There are several tablet and phone apps to help determine optimum mic array setups for stereo recording, but one I’ve only come across recently (although it’s been available since 2012) is Neumann’s Recording Tools (available free for both iOS 6.0+ and Android 4.0+). As the plural title suggests, though, this is more than just a recording array designer; it also includes a dedicated calculator for microphone preamp gains and digital recording levels, which I have found particularly helpful.
First, though, the Recording Angle Calculator tool provides an interactive graphical display relating the stereo recording angle (SRA) of a mic array to the polar pattern, spacing and mutual angle of the two microphones. Unusually, it also displays what proportion of the resulting stereo image is derived from inter-channel level differences and inter-channel timing differences.
If the SRA term is unfamiliar, it defines the relationship between how far to the left or right of the mic array a sound source can be placed before it reaches the left or right loudspeaker when auditioned in a normal stereo monitoring setup. This is obviously critical information when deciding how to configure and position a stereo mic array.
Across the top of the screen three displays indicate the mutual angle, polar pattern and mic spacing parameters that relate to the SRA shown in the large graphic below. Columns to each side show the balance of inter-channel level and timing differences, while grey regions extending from each mic show the ‘mono recording area’ (the on-axis region for each mic’s polar pattern bounded by -3dB limits). This provides useful guidance for mic placement in relation to the source, and to ensure spaced arrays don’t produce a ‘hole in the middle’ effect.
The app is fully interactive, so parameters can be entered for a preferred mic array to visualise the stereo recording angle, which then enables the mic array to be placed accordingly. Or — and I found this very useful — by standing where the mic array has to be placed (for practical or acoustic reasons), the SRA graphic can be dragged to match the actual spread of musicians in front of the mic. The displays then indicate the mic spacing and mutual angle to achieve the required SRA for a given mic polar pattern.
With the polar pattern window selected (offering omni, hypo-cardioid, cardioid, super-cardioid, hyper-cardioid, and fig-8 patterns), sliding to the right reveals two further option screens. The first provides presets for eight common stereo mic arrays (ORTF, Blumlein, three X-Y, and three A-B configurations), while the second selects the mic-spacing units (inches or centimetres). A detailed information page is also included explaining how to use the app.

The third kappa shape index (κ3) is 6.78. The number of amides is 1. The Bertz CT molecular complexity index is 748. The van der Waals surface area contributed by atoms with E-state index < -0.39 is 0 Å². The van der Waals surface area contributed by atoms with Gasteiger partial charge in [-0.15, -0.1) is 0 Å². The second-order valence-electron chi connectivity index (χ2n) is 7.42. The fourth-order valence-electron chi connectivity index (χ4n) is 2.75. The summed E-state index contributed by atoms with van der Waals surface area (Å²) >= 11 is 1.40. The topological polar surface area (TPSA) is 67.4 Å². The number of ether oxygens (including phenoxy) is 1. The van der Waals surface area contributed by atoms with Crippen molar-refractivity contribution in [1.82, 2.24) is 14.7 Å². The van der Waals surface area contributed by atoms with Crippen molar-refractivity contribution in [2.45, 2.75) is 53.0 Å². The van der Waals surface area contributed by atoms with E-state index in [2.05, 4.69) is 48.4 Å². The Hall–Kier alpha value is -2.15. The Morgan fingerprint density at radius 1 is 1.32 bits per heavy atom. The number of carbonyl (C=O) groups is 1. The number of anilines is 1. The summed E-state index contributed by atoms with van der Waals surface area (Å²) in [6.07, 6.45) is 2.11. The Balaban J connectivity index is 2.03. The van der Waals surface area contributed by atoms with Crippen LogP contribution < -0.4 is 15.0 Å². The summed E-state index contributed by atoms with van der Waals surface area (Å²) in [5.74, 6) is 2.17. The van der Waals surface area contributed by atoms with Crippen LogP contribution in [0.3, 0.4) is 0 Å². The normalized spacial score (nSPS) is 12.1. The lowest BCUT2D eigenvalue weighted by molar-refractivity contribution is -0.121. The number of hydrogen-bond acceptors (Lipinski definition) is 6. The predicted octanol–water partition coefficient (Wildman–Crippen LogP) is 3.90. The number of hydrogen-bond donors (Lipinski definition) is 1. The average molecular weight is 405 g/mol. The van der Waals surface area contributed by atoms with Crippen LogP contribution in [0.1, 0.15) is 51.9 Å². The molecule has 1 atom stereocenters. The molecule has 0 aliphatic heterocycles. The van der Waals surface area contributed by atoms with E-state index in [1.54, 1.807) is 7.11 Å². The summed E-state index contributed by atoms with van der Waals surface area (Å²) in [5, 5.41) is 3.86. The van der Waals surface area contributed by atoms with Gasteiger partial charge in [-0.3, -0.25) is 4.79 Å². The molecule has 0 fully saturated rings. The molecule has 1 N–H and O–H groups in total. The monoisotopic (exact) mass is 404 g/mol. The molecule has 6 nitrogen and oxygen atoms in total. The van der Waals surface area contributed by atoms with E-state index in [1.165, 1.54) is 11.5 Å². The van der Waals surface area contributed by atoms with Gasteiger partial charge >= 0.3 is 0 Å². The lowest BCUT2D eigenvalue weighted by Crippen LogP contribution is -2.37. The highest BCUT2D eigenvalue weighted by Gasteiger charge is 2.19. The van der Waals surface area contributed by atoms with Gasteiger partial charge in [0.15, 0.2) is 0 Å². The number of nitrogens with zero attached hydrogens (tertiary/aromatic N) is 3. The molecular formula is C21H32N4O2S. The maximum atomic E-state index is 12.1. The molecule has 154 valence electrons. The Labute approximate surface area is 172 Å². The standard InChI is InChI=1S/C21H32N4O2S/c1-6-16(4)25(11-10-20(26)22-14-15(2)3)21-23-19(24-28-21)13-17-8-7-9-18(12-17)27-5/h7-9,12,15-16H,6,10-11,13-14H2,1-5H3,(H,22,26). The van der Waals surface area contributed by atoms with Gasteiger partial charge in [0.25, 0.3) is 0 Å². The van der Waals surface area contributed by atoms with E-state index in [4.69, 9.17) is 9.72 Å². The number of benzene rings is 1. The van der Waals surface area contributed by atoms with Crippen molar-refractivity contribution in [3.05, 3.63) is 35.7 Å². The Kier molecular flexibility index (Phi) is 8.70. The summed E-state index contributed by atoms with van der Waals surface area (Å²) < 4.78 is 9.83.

I found the Recording Angle Calculator accurate as a predictive planning tool, but also extremely useful for problem-solving on location. It is also really powerful as a training aid to explain how altering different mic array parameters affect the resulting stereo image. However, if Neumann are looking for ideas for the next update, I’d definitely add an option for Mid-Sides arrays to the wish list!
The other half of Neumann’s Recording Tools app is the Gain and Level Calculator and, although this looks rather numerical and complicated at first, it’s actually quite easy to use and extremely informative for gain-staging. Essentially, this app relates the signal levels at each of the four stages of a recording chain: the acoustic source, the microphone, the preamp and the A-D converter.
When the acoustic source box is selected, a thumbwheel at the bottom of the screen can be rotated to select a sound pressure level between zero and 160dB SPL (also shown in millipascals), while the next box allows the microphone’s sensitivity to be selected from 0.1 to 60 mV/Pa (also shown in dBV). With this information in place the app automatically calculates the resulting electrical signal level produced by the microphone, and three windows displays it in millivolts, dBV and dBu.
The next box enables the mic preamp gain to be entered (0-80 dB) and another trio of displays reveals the resulting line-level signals in the same three formats as before, and then the final option selects the peak analogue input level for the A-D converter (from -20 to +30 dBu, and also shown in dBV). With all of this information in place, the last display box reveals the resulting digital signal level that will be recorded, measured in dBFS.
For many this tool might seem overly technical but it’s really useful for working out how signal levels will change when, for example, a microphone is substituted for something with a different sensitivity, or for predicting nominal preamp gain settings in advance of a session, or for finding out the SPL of sources in the studio. I’ve been using Excel spreadsheets for these functions for decades, but to have them on my phone in such a fast and usable form has been a revelation.
Being aware of the relationships between acoustic SPL, mic sensitivity, preamp gain, and A-D alignment is a useful skill for the recording engineer, and this tool makes it so much easier!
I have found these Neumann tools invaluable in recent months, and can heartily recommend them as a very worthwhile addition to a phone or tablet. The app design is elegant and intuitive, the functions are accurate and real-world-useful and, best of all, the Neumann Recording Tools app is entirely free. What’s not to like?